Eight Tests That Could Save Your Life; Only a precious few disease-screening tests make a difference in healthy adults. Here's what you need to know.
On The Cover/Top Stories
08 June 2009
Volume 183 Issue 12
(c) 2009 Forbes Inc.
Only a precious few disease-screening tests make a difference in healthy adults. Here's what you need to know.
No modern doctor would have been surprised at Franklin Delano Roosevelt's death from a cerebral hemorrhage in 1945. His blood pressure was 260 over 150 millimeters of mercury, double the normal level.
Blood pressure, measured by how far pulses of blood in your arm push up a column of mercury, is one health-related number everyone should worry about. But it's on a very short list. If you're healthy and trying to stay that way, the important tests are few and relatively low tech. Measure your cholesterol. Step on a scale. Check for signs of a small number of cancers and tell your doctor if you feel depressed.
This advice may run contrary to what might be characterized as test madness--the tendency of doctors and patients to want to test in all sorts of ways, using dozens of parameters that purport to measure how well your internal bodily engine is running. More are proposed and touted by entrepreneurs all the time--such as exotic new genetic tests and whole-body scans. They claim they will spot disease before symptoms arise. But most have no data proving that taking the test will improve your health or lengthen your life.
"There are five things that can happen with a screening test, and four of them are bad," says B. Ned Calonge, the Colorado doctor who is chairman of the U.S. Preventive Services Task Force, a government-sponsored expert panel that evaluates preventive tests. Tests can indicate you have a disease you don't. They can tell you don't have a disease you do, leading you to ignore symptoms. They can spot a slow-growing disease you might be better off not knowing about. And they can waste money with unhelpful information.
Conclusion: Before you take an exotic test, talk to your doctor about whether taking it will really improve your health.
The Preventive Services group takes a conservative approach and tries to cherry-pick the few tests that are highly likely to lead to better health. Its list of recommended screening tests for healthy adults provides the basis for ours; we've added an overall calculator for heart risk, and waist circumference, which many cardiologists believe may spot risky amounts of abdominal fat.
Most of our tests screen for the risk of heart disease and stroke. Cardiovascular disease slays 800,000 Americans a year, 60% more than cancer, the runner-up killer. Heart disease put the whole idea of risk screening on the map. The Framingham Heart Study, which has followed 5,000 patients in Framingham, Mass. for half a century, established blood pressure and cholesterol as risk factors way back in 1961.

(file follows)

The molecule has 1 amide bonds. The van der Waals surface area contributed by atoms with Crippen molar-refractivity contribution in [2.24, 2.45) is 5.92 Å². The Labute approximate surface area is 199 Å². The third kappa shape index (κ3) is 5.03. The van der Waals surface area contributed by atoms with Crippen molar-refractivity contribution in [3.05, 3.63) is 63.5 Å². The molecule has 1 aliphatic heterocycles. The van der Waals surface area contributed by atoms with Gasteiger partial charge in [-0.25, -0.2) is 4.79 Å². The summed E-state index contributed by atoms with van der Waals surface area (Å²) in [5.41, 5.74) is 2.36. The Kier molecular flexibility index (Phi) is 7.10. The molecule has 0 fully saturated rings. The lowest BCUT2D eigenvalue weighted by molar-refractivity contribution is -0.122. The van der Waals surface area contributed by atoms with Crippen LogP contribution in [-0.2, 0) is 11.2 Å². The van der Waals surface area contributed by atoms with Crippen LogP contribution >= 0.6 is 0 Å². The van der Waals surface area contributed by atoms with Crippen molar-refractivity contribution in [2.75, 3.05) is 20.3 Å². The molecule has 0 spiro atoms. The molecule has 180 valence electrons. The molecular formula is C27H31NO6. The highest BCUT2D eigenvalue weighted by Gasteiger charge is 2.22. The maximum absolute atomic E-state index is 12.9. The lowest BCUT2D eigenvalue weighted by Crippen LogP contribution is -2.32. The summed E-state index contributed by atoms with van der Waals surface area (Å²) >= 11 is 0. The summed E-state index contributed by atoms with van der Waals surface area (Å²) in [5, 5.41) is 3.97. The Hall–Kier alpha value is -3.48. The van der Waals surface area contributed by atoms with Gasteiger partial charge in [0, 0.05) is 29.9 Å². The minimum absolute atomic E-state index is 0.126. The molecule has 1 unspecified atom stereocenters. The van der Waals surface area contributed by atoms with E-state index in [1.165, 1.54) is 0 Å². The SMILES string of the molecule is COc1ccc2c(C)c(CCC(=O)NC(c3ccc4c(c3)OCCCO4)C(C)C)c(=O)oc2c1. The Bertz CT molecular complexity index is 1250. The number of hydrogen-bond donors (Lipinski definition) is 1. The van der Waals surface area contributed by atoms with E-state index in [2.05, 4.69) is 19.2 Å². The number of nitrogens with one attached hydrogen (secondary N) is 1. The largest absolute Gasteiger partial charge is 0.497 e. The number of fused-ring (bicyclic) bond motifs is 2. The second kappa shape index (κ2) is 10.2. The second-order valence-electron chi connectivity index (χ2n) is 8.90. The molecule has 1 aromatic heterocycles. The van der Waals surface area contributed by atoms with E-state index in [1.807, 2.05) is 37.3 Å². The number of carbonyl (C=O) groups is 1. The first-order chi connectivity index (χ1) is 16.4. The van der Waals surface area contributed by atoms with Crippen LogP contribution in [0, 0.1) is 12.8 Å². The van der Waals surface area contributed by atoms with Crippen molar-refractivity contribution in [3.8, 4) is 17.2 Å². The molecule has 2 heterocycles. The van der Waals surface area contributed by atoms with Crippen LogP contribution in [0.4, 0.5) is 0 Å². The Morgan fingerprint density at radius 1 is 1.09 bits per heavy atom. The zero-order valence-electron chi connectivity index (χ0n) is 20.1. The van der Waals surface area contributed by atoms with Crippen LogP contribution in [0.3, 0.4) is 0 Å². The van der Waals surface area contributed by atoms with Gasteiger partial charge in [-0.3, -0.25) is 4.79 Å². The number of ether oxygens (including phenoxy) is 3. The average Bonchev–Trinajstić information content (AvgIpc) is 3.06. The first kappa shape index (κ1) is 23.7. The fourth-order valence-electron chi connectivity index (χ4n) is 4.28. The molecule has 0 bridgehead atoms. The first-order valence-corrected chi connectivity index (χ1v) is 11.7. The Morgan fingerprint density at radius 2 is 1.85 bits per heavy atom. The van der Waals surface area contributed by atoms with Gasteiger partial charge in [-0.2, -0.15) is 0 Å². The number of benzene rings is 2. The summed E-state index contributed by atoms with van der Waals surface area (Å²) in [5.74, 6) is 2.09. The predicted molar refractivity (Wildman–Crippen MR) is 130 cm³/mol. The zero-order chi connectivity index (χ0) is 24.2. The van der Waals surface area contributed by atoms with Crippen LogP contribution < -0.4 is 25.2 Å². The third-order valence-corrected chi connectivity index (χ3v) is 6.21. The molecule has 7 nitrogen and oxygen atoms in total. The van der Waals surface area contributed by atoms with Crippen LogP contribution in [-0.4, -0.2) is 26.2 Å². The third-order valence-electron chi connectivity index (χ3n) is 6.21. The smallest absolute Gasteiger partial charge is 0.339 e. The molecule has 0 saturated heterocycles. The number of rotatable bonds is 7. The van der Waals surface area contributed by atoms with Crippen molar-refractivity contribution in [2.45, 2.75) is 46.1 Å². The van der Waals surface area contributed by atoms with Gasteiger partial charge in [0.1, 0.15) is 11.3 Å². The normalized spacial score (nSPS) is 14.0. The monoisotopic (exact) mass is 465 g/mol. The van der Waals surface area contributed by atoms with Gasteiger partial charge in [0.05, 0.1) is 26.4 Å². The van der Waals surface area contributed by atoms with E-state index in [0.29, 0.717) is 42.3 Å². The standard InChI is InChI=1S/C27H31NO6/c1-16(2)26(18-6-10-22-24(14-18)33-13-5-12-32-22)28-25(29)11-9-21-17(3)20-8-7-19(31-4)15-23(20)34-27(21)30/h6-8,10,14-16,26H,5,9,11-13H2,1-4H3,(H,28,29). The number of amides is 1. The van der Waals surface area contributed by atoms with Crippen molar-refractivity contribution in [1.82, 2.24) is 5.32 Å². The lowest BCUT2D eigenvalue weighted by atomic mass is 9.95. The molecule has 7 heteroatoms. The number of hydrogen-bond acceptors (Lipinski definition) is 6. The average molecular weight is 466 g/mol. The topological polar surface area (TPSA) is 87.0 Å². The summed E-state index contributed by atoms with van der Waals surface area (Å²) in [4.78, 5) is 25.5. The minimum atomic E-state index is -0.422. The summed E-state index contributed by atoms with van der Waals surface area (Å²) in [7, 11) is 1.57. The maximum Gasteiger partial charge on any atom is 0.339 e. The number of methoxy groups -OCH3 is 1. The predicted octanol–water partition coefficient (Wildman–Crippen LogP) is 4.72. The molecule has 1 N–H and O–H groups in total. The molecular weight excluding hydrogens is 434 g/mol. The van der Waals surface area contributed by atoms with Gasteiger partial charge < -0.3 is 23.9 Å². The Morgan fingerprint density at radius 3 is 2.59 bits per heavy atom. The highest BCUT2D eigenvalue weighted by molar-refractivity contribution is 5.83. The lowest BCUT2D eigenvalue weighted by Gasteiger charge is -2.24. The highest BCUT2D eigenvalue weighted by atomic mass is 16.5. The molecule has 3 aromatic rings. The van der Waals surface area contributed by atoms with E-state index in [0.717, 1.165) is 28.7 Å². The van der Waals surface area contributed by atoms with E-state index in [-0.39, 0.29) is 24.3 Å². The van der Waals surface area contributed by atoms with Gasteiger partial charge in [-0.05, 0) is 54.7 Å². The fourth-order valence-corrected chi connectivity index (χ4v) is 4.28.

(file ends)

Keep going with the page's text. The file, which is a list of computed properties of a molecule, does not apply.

Routine blood panels done by doctors often include dozens of obscure numbers. Finding out many of these lab numbers might not hurt, but there's not a lot of proof they'll help you in the long run. If you do enough tests, one will be high just by chance-- causing unnecessary anxiety and yet more tests.
Health is not just about the numbers. Too often, "the abnormality on the screening test has become the disease," says Peter Bach, a pulmonologist and epidemiologist at Memorial Sloan-Kettering Cancer Center. Equating the number with the disease can lead to problems. In one big study diabetics who had their blood sugar lowered all the way back to normal died sooner than those who had it lowered somewhat less. So stick to treatments that have been proved in clinical trials.
Optimal: 120/80 mm Hg or lower Borderline: 120/80 to 140/90 mm Hg High: above 140/90 mm Hg
Every 20-point increase in blood pressure doubles your risk of dying from a heart attack or stroke. The top number measures the pressure of blood flowing through your arm when your heart beats; the bottom is the pressure between beats. Even people over age 80 cut their risk of death by 20% if they lower their blood pressure by 15 points with drugs, a 2008 New England Journal of Medicine study found. Various categories of blood pressure drugs lower heart risk; many are cheap generics. Lifestyle changes--such as losing weight, cutting salt intake or increasing fruit and vegetable intake--can have an effect similar to taking a single blood pressure medicine.
Bad Cholesterol (Low-density lipoprotein, or LDL)
Optimal: LDL less than 100 milligrams per deciliter of blood Normal: LDL between 100 and 129 mg/dL Borderline: LDL 130 to 59 mg/dL High: LDL 160 to 190 mg/dL Very high: over 190 mg/dL
Ideally, a person's low-density lipoprotein should be under 100, as it was in your average hunter-gatherer. But national guidelines generally don't push drug treatment until levels reach 160. In people with heart disease, it appears, any lowering of LDL is accompanied by a survival benefit. But extrapolating those results into healthy people requires a leap of faith. The Preventive Services Task Force recommends screening starting at age 35 for men (who are at risk for heart disease earlier) and at 45 for women. The National Cholesterol Education Program recommends screening all adults over 20.
Overall Heart Risk
Low: less than 10% chance of developing or dying from heart disease in ten years Medium: 10% to 20% chance High: more than a 20% chance